Few places in the UK have undergone such a marked seachange in reputation as Hull – the port city in East Yorkshire, built where the River Humber meets the Humber estuary. Otherwise known as Kingston-upon-Hull, the ancient harbour was granted the royal charter (King’s Town) by King Charles I in 1299, and became a principal trading port for wool, wine, whaling and fishing on England’s east coast in the late 17th century. Sadly, post-industrial decline and World War II hit Hull hard; the second most bombed city in the country, huge swathes of the city centre were decimated. Famously derided even by one of its best-known residents, the poet Philip Larkin, it took Hull’s designation as the UK City of Culture 2017 to properly revitalise this proud Yorkshire city – its legacy a change in perception that has been gaining momentum ever since.
This boost to the local economy generated £300 million for Hull’s tourism industry across the year, both showcasing the city’s surviving historic gems and helping to facilitate proper regeneration. Now, the formerly derelict fruit merchants’ warehouses on the city’s marina have been converted into the Fruit Market cultural quarter, newly filled with independent shops, eateries and contemporary visual art space Humber Street Gallery. Today, visitors to Hull are rewarded with the nationally important collection at the Ferens Art Gallery, prestigious performances at the Hull Truck Theatre, artisanal food and independent shopping in a beautifully renovated Victorian arcade, and an astonishing aquarium that was busier in its first year than London Zoo.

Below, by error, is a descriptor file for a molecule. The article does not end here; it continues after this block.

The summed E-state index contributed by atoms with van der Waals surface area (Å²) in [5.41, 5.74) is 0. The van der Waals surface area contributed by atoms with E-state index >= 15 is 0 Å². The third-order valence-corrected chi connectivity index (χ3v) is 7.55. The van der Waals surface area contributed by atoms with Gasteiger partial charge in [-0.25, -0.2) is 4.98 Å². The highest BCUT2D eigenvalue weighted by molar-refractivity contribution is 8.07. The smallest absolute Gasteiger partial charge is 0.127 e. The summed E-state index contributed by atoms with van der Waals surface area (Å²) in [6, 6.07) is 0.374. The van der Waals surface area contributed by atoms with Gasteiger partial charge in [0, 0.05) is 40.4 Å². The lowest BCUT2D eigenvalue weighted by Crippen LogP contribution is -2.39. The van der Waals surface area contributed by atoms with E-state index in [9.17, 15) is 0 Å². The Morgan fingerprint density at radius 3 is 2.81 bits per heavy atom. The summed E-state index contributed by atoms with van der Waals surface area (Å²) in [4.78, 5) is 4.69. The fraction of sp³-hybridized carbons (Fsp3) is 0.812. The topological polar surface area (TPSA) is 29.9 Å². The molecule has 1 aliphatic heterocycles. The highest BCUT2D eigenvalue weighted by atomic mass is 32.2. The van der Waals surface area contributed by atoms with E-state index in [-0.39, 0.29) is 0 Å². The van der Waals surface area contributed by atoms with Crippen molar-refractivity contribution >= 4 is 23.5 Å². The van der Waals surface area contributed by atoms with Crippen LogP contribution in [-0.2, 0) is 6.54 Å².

This, then, is a city formerly known for the pattie butty and putting statues of royals on toilet blocks that’s steadily being reimagined as a unique cultural destination. Explore our top places to visit, eat, drink and stay in Hull – and discover a place where an extraordinary maritime history meets modern hospitality.